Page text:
He did not know if the grizzly bear chased after him, loping with strides that reached thrice as far as his scrawny legs did, even stretched out as they were, shoving into the earth with not a care as to what tracks he left or how much noise he made in doing so. Trem just kept running as fast and as hard as he could manage, the urgent fear giving him wings to soar at a speed he had not known he had spare one bleak and terrifying event in his life. He was like a fawn startled into their majestic prancing dash, fleeing out of sight in moments in great, jaunty bounds but for a fierce, swift, and powerful predator such as a dandelion yellow, shadow spotted cheetah or starving, salivating grey wolf with eyes as piercingly yellow as that hulking grizzly bear. Trem wasn’t majestic as a fawn however, he was like a flailing baby with rolls of fat, useless unlike the grizzly bear’s so of course the baby would not be nimble in the least, being as Trem stumbled and skidded in his mad, desperate run, scraping past spiky brush and clumps of leafy branches with hard pits of acorns.

Trem hoped the bear was smart and content enough to stay by his rabbit hole, where the juicy meal had no choice but to come to him; this was presuming the wild, skittish rabbits were even in their home. He wasn’t sure what flighty, small animals such as a den of rabbits would do in a situation like that, with a hulking predator sniffing loudly at their gaping doorway. Trem supposed wild rabbits wouldn’t survive so long as a species if the critters were wont to dash at the slightest provocation while within their dens. Fast as wild rabbits were, their coats colored like the surrounding forest in shades of stone grays, dirt browns, and grassy dark greens, Trem didn’t think many of them would make it out unscathed with the bear right atop the burrow’s entrance and exit. He’d be shockingly surprised if two made it free unscathed, and moderately surprised at just the one, depending on how many rabbits were in there and if any of them were infants. If Trem was a rabbit, he’d make an escape hatch or hole a decent amount of paces away, with the burly bear being none the wiser that his quarry had escaped by a simple yet clever trick. More likely just one rabbit would dart out the entrance in front of the bear, scratching by the bramble they must have to maneuver around each time they enter or leave their covered and hidden burrow. That way, they’d lure the bear away from their family, but Trem didn’t know if wild rabbits such as those had instincts to preserve their family, even sacrifice themselves so that their family may live on to see another day where the sun sinks into the horizon, casting the sky in a ruddy warm glow.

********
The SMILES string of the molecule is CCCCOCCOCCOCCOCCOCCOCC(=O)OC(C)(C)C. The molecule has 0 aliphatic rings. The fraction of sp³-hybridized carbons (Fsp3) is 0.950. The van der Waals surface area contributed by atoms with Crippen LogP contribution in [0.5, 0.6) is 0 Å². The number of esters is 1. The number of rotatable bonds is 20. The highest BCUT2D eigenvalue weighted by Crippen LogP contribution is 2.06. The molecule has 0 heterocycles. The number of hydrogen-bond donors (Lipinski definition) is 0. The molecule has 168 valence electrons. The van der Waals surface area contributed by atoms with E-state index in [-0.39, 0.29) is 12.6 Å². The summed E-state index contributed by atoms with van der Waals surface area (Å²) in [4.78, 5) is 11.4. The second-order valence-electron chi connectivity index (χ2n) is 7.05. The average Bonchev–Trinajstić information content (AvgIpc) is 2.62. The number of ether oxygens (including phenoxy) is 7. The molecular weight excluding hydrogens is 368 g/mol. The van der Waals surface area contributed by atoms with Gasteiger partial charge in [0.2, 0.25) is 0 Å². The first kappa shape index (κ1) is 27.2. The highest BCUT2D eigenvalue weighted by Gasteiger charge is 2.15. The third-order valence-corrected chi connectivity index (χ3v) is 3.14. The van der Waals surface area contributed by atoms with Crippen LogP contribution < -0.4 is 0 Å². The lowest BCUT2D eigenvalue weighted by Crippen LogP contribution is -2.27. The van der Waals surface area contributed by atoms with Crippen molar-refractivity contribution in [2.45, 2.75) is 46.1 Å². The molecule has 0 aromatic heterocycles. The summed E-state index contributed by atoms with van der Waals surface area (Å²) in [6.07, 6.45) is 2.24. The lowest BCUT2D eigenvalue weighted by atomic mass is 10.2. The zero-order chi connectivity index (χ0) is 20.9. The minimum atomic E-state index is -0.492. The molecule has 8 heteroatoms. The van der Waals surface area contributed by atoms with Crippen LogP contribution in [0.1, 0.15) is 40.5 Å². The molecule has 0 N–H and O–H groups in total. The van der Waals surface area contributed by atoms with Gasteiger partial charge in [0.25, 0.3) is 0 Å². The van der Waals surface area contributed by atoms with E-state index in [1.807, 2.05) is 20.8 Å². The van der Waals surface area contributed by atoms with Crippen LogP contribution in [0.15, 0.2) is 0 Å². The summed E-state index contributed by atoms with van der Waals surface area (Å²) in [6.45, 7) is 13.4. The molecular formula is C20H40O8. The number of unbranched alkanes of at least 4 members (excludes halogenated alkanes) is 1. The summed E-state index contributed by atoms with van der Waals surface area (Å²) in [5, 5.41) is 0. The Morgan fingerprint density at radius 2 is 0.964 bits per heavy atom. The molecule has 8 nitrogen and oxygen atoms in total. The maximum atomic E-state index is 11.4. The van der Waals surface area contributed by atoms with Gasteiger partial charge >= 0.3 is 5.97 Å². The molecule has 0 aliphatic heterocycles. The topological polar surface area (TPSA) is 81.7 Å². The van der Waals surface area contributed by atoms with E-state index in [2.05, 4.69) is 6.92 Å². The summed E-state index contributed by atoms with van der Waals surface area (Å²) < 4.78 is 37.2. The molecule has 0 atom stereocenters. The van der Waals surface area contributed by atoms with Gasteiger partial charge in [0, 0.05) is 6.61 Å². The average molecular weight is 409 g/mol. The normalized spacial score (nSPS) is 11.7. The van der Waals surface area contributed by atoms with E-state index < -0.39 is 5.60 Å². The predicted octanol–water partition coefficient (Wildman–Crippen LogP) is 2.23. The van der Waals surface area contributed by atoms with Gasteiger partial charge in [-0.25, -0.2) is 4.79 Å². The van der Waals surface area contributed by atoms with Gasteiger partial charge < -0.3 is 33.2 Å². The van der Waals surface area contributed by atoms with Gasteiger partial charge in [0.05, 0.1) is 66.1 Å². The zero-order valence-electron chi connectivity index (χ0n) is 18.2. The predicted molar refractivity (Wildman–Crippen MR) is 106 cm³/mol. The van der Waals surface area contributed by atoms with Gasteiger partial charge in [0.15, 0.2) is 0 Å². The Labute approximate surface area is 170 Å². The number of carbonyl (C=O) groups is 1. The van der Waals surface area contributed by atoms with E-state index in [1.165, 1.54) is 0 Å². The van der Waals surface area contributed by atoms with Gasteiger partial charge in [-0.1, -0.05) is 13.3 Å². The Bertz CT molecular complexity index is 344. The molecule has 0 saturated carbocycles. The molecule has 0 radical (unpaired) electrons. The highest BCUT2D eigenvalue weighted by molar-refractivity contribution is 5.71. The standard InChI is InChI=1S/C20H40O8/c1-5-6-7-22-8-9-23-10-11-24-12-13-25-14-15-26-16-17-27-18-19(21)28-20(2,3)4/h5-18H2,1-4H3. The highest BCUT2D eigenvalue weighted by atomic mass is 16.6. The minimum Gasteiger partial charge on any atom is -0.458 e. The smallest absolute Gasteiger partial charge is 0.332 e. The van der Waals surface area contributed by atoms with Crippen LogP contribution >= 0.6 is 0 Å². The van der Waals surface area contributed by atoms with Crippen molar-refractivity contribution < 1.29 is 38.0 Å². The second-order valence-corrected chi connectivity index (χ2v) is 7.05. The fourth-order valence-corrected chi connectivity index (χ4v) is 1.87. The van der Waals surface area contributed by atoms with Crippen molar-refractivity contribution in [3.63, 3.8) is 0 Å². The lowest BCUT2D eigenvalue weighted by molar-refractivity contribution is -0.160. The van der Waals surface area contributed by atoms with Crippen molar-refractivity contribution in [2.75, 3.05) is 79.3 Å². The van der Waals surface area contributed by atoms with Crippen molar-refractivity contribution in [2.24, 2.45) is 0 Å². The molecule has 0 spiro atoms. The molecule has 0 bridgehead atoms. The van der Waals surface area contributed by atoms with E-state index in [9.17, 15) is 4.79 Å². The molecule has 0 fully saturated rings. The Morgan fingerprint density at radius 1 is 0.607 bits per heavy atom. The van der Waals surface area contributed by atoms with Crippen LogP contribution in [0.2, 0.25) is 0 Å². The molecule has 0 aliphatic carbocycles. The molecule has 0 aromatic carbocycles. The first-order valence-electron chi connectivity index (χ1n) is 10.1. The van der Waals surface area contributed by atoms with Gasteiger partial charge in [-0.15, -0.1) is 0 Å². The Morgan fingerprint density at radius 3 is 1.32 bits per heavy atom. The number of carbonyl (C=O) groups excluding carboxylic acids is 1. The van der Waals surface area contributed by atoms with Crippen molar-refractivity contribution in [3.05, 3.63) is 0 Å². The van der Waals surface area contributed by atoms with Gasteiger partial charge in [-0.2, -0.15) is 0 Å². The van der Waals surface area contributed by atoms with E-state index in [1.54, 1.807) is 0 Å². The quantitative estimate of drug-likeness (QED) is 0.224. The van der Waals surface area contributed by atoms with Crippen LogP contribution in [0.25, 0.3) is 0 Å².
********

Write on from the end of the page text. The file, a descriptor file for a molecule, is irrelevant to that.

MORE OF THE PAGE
Regardless, Trem wasn’t foolish enough to think that a speeding boy wouldn’t be enticing to the bear, and he knew sourly he should’ve brought a pale yew wood bow, curving from the riser and then bending back out like an arch that flattened at the ends with a tightly wrapped grip, and a banded wood quiver of feathered lightwood arrows with him, tipped with a light and pale metal; the bow prepped and strung as well, being as the yew wood bows they owned were never left strung, as that would degrade the integrity and thus the power of the bow when nocking and shooting an arrow because the wood would gradually and surely bend into the shape of the applied elastic tension from the string. The bow, and string, would be more at risk to snap as well, a thing no one wanted to happen to them when in use, such hunting the family’s dinner that night. Trem wasn’t one to test his luck from carelessness or ill preparation when he could help it, when he realized he was doing it, and that was half the battle – knowing he was setting himself up for disaster, such as just this very thing with the lack of arming himself. The bow was the exact sort of thing he’d forget, protection, as if the thicket and woods were just an idle stroll in his back yard. He doubted just a single arrow would be enough to deter or fell the hulking grizzly bear as well, and though he was fairly decent at the bow it was not likely he would strike the bear in the head or the eye, even with the bear facing him as it had been. A dog wasn’t either enough protection, even a more trained and ferocious guard dog, and it wouldn’t be right to order the dog at the grizzly bear, whom was easily four times the size as sweet little and exuberant Ren, keen to dirty his paws in puddles and dung just the same. It’d be horrifying to see the bear loom over Ren, rearing at its full height larger than a man, and beat down Ren, pummeling him with its great big paws and then clawing his beautiful brown tawny coat into red and scarlet soaked ribbons. Trem glanced quickly over his shoulder again and again, his long auburn hair filtering and blocking his vision when it flung itself in the way, while Trem wildly and desperately dodged thin trees, the air whipping as he passed, and leaped over rocks interspersed amongst the bramble and brush, landing with hard, jarring thuds that reverberated the impact up into his knees. And then suddenly he got snagged, stuck into a particularly malicious bramble he thought was a mere bush, one of the precise things he was fighting to not happen.